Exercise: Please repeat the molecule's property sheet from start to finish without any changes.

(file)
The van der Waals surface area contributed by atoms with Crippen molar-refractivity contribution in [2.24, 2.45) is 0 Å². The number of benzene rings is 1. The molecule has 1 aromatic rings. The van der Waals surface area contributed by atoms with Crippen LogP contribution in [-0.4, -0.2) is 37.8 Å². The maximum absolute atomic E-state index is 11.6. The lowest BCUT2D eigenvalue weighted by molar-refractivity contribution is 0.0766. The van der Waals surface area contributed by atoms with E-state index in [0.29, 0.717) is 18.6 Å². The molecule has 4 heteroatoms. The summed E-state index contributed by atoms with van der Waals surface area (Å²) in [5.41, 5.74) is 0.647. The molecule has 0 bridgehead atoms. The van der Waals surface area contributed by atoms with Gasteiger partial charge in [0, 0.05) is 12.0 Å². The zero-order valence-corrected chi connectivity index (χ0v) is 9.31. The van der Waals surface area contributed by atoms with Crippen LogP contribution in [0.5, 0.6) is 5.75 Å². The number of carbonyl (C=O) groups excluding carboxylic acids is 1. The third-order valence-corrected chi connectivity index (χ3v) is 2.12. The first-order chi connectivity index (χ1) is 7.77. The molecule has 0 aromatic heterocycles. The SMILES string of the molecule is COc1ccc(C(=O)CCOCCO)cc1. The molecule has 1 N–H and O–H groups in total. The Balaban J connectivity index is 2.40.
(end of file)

The van der Waals surface area contributed by atoms with Crippen molar-refractivity contribution in [2.24, 2.45) is 0 Å². The number of benzene rings is 1. The molecule has 1 aromatic rings. The van der Waals surface area contributed by atoms with Crippen LogP contribution in [-0.4, -0.2) is 37.8 Å². The maximum absolute atomic E-state index is 11.6. The lowest BCUT2D eigenvalue weighted by molar-refractivity contribution is 0.0766. The van der Waals surface area contributed by atoms with E-state index in [0.29, 0.717) is 18.6 Å². The molecule has 4 heteroatoms. The summed E-state index contributed by atoms with van der Waals surface area (Å²) in [5.41, 5.74) is 0.647. The molecule has 0 bridgehead atoms. The van der Waals surface area contributed by atoms with Gasteiger partial charge in [0, 0.05) is 12.0 Å². The zero-order valence-corrected chi connectivity index (χ0v) is 9.31. The van der Waals surface area contributed by atoms with Crippen LogP contribution in [0.5, 0.6) is 5.75 Å². The number of carbonyl (C=O) groups excluding carboxylic acids is 1. The third-order valence-corrected chi connectivity index (χ3v) is 2.12. The first-order chi connectivity index (χ1) is 7.77. The molecule has 0 aromatic heterocycles. The SMILES string of the molecule is COc1ccc(C(=O)CCOCCO)cc1. The molecule has 1 N–H and O–H groups in total. The Balaban J connectivity index is 2.40.